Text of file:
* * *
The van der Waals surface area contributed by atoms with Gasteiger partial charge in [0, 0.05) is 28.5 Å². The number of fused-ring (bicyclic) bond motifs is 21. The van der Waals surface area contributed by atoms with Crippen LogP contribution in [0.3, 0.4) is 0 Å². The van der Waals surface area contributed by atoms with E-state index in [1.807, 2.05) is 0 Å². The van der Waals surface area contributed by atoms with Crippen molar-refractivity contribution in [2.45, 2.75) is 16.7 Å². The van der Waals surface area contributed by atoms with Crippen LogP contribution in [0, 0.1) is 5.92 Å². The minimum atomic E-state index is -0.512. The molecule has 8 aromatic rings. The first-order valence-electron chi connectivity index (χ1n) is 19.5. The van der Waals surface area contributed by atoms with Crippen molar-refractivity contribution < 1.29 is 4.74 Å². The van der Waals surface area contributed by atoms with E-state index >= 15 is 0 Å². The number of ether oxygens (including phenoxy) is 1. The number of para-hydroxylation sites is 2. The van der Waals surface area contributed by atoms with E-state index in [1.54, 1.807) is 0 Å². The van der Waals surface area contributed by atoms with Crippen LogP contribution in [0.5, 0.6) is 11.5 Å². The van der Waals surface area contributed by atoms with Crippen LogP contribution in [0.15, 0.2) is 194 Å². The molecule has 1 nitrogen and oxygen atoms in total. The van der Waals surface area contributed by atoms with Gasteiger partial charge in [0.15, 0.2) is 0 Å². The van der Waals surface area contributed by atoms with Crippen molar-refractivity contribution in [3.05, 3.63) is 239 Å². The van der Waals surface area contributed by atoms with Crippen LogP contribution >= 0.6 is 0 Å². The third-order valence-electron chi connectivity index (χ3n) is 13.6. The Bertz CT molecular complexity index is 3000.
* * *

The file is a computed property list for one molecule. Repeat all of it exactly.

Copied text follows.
The van der Waals surface area contributed by atoms with Gasteiger partial charge in [0, 0.05) is 28.5 Å². The number of fused-ring (bicyclic) bond motifs is 21. The van der Waals surface area contributed by atoms with Crippen LogP contribution in [0.3, 0.4) is 0 Å². The van der Waals surface area contributed by atoms with E-state index in [1.807, 2.05) is 0 Å². The van der Waals surface area contributed by atoms with Crippen molar-refractivity contribution in [2.45, 2.75) is 16.7 Å². The van der Waals surface area contributed by atoms with Crippen LogP contribution in [0, 0.1) is 5.92 Å². The minimum atomic E-state index is -0.512. The molecule has 8 aromatic rings. The first-order valence-electron chi connectivity index (χ1n) is 19.5. The van der Waals surface area contributed by atoms with Crippen molar-refractivity contribution < 1.29 is 4.74 Å². The van der Waals surface area contributed by atoms with E-state index >= 15 is 0 Å². The number of ether oxygens (including phenoxy) is 1. The number of para-hydroxylation sites is 2. The van der Waals surface area contributed by atoms with E-state index in [1.54, 1.807) is 0 Å². The van der Waals surface area contributed by atoms with Crippen LogP contribution in [0.5, 0.6) is 11.5 Å². The van der Waals surface area contributed by atoms with Crippen LogP contribution in [0.15, 0.2) is 194 Å². The molecule has 1 nitrogen and oxygen atoms in total. The van der Waals surface area contributed by atoms with Gasteiger partial charge in [0.15, 0.2) is 0 Å². The van der Waals surface area contributed by atoms with Crippen molar-refractivity contribution in [3.05, 3.63) is 239 Å². The van der Waals surface area contributed by atoms with Crippen LogP contribution >= 0.6 is 0 Å². The third-order valence-electron chi connectivity index (χ3n) is 13.6. The Bertz CT molecular complexity index is 3000.